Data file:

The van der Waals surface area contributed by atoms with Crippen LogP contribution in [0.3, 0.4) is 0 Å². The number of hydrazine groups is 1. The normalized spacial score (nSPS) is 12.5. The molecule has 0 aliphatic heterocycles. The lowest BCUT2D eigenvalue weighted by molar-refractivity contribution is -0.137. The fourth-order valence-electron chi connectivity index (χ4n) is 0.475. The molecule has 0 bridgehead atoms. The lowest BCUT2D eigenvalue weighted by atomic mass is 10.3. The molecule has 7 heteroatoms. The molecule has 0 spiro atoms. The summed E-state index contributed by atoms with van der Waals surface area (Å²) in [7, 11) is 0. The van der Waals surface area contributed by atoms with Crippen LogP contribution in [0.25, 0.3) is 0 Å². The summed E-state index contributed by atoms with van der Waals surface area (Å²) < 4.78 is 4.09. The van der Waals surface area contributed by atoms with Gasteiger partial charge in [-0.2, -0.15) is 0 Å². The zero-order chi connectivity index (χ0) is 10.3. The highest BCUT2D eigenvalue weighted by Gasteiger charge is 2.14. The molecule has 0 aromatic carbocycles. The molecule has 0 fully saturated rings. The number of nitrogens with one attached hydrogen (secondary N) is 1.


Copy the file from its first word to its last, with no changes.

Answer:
The van der Waals surface area contributed by atoms with Crippen LogP contribution in [0.3, 0.4) is 0 Å². The number of hydrazine groups is 1. The normalized spacial score (nSPS) is 12.5. The molecule has 0 aliphatic heterocycles. The lowest BCUT2D eigenvalue weighted by molar-refractivity contribution is -0.137. The fourth-order valence-electron chi connectivity index (χ4n) is 0.475. The molecule has 0 bridgehead atoms. The lowest BCUT2D eigenvalue weighted by atomic mass is 10.3. The molecule has 7 heteroatoms. The molecule has 0 spiro atoms. The summed E-state index contributed by atoms with van der Waals surface area (Å²) in [7, 11) is 0. The van der Waals surface area contributed by atoms with Crippen LogP contribution in [0.25, 0.3) is 0 Å². The summed E-state index contributed by atoms with van der Waals surface area (Å²) < 4.78 is 4.09. The van der Waals surface area contributed by atoms with Gasteiger partial charge in [-0.2, -0.15) is 0 Å². The zero-order chi connectivity index (χ0) is 10.3. The highest BCUT2D eigenvalue weighted by Gasteiger charge is 2.14. The molecule has 0 aromatic carbocycles. The molecule has 0 fully saturated rings. The number of nitrogens with one attached hydrogen (secondary N) is 1.